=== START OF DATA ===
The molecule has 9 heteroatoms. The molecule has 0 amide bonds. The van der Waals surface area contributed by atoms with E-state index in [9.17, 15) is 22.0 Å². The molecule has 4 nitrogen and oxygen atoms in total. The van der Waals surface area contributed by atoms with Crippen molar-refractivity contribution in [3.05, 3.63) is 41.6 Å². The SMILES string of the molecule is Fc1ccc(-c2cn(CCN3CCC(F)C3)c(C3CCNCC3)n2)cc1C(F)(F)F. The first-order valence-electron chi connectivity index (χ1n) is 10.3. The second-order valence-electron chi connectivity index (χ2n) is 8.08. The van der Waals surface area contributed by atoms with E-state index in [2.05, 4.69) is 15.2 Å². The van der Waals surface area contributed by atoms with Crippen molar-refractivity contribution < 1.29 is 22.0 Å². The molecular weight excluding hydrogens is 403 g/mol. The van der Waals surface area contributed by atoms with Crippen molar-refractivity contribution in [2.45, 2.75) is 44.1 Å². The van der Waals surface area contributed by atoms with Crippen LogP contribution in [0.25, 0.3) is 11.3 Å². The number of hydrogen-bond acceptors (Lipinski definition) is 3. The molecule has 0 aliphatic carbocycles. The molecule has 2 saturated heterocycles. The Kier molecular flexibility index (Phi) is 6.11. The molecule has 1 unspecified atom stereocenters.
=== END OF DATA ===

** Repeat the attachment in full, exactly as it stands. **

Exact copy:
The molecule has 9 heteroatoms. The molecule has 0 amide bonds. The van der Waals surface area contributed by atoms with E-state index in [9.17, 15) is 22.0 Å². The molecule has 4 nitrogen and oxygen atoms in total. The van der Waals surface area contributed by atoms with Crippen molar-refractivity contribution in [3.05, 3.63) is 41.6 Å². The SMILES string of the molecule is Fc1ccc(-c2cn(CCN3CCC(F)C3)c(C3CCNCC3)n2)cc1C(F)(F)F. The first-order valence-electron chi connectivity index (χ1n) is 10.3. The second-order valence-electron chi connectivity index (χ2n) is 8.08. The van der Waals surface area contributed by atoms with E-state index in [2.05, 4.69) is 15.2 Å². The van der Waals surface area contributed by atoms with Crippen molar-refractivity contribution < 1.29 is 22.0 Å². The molecular weight excluding hydrogens is 403 g/mol. The van der Waals surface area contributed by atoms with Crippen molar-refractivity contribution in [2.45, 2.75) is 44.1 Å². The van der Waals surface area contributed by atoms with Crippen LogP contribution in [0.25, 0.3) is 11.3 Å². The number of hydrogen-bond acceptors (Lipinski definition) is 3. The molecule has 0 aliphatic carbocycles. The molecule has 2 saturated heterocycles. The Kier molecular flexibility index (Phi) is 6.11. The molecule has 1 unspecified atom stereocenters.